Reputation Management and Social Media


When Does Reputation Management Become Unethical? That is an interesting question posed by Jeff Quipp of Search Engine People.

There is obviously a great deal of power in being able to hide certain search results from the majority of searchers. With this power however, comes great responsibility. This responsibility becomes even more important if one considers that there are currently no guidelines to help guide us through the murky waters of morality.

It is certainly true that by careful SEO (Search Engine Optimization) one can push negative references down the Google search page, or with sufficient other online properties perhaps even off the top 10 page.  however you cannot make them disappear.  Now with the rise of social media, it is even harder to still all those dissident voices.

The words of Katie Delahaye Paine as recorded by Liana ‘Li’ Evans reflect current reality.

Trying to manage your reputation in a social media environment of today, is just plain silly (and futile), you just can’t.

Both PR Coverage and Social Media (it’s better when they are working together) have a big effect on how companies are perceived and in the end a big effect on what they are doing. The key though, is to measure both what is working and what is not working. Companies also need to understand that people are talking online, they are saying and doing things with brands, products & services, whether you are active in the conversation or not.

The first imperative of course is to try to make sure that the actions of your company are blameless, as far as you can achieve that.  With such a policy you no longer need to hide but can become active in the conversations.  You probably need a blog and may well decide to be active on Twitter.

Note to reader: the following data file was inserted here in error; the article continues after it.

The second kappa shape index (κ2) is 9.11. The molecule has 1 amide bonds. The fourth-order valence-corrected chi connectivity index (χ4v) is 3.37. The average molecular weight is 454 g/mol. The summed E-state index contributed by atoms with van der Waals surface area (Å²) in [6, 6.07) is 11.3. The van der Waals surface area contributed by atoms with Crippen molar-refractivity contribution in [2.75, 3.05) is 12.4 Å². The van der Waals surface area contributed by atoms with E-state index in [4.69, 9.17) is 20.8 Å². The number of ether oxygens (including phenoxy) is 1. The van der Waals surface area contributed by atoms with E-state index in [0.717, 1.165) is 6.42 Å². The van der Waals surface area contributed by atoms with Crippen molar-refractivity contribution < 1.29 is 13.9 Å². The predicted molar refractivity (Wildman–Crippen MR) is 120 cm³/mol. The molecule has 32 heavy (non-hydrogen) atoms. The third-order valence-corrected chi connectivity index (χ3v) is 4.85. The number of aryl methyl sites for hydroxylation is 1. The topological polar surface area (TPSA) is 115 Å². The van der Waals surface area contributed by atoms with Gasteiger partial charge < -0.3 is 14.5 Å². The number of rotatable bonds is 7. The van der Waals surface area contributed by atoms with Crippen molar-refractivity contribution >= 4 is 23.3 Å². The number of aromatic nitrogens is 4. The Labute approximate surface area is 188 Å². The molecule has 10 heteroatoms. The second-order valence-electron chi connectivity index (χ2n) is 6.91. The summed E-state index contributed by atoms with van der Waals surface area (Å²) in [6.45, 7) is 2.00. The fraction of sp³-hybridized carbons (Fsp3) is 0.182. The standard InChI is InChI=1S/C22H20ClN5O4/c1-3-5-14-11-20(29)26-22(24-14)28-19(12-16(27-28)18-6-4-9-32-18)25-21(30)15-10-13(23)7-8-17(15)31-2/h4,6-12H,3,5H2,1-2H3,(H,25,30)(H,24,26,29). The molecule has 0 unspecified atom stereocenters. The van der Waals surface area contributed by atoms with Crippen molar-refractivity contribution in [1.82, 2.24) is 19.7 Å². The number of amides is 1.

One example among many is the CPA advertising network, ClickBooth.  Early in the year, there were a number of negative comments from disgruntled affiliates that could be found through search.  Now there is a ClickBooth blog and you can also follow ClickBooth through Twitter.  The two approaches provide the best possible channels for dialoguing with any who may be dissatisfied.  Now that is the way to do reputation management.

Reblog this post [with Zemanta]

Technorati Tags: , , , ,


Reputation Management and Social Media — 5 Comments

  1. Nice one, Barry. I’ve read Jeff’s post and I totally agree with his opinions…

    Those companies that are unable to spot their failures will be soon eliminated from the online area for sure!

  2. Wow, I had no idea this was going on. I do know that with the explosion of social media, it has become harder for any company to get away with bad customer service, which I think is great. I recently read an article on Erica DeWolf’s blog about the power of word-of-mouth advertising, and I think these companies need to understand this word-of-mouth now extends to millions of people reaching each other through twitter and the like.

  3. Great post, you put together some great resources to make your point. However, I have to say that I disagree with miss Katie Delahaye Paine.

    Attempting to manage your online reputation is extremely difficult, but possible, and most definitely not “silly.” You will never be able to 100% control your online reputation, but you can definitely influence it by using social media, as she also suggested. By utilizing these online resources you can place more positive examples of yourself online, as well as address any issues that people / customers may have with you or your company or product.

  4. In my experience, reputation management/social media optimization tends to become unethical when people are leverage many different social media sites to target an unbranded keyphrase. On the other hand, I think rep management/smo are a great tool to protect your brand in the SERPs and push down negative listings.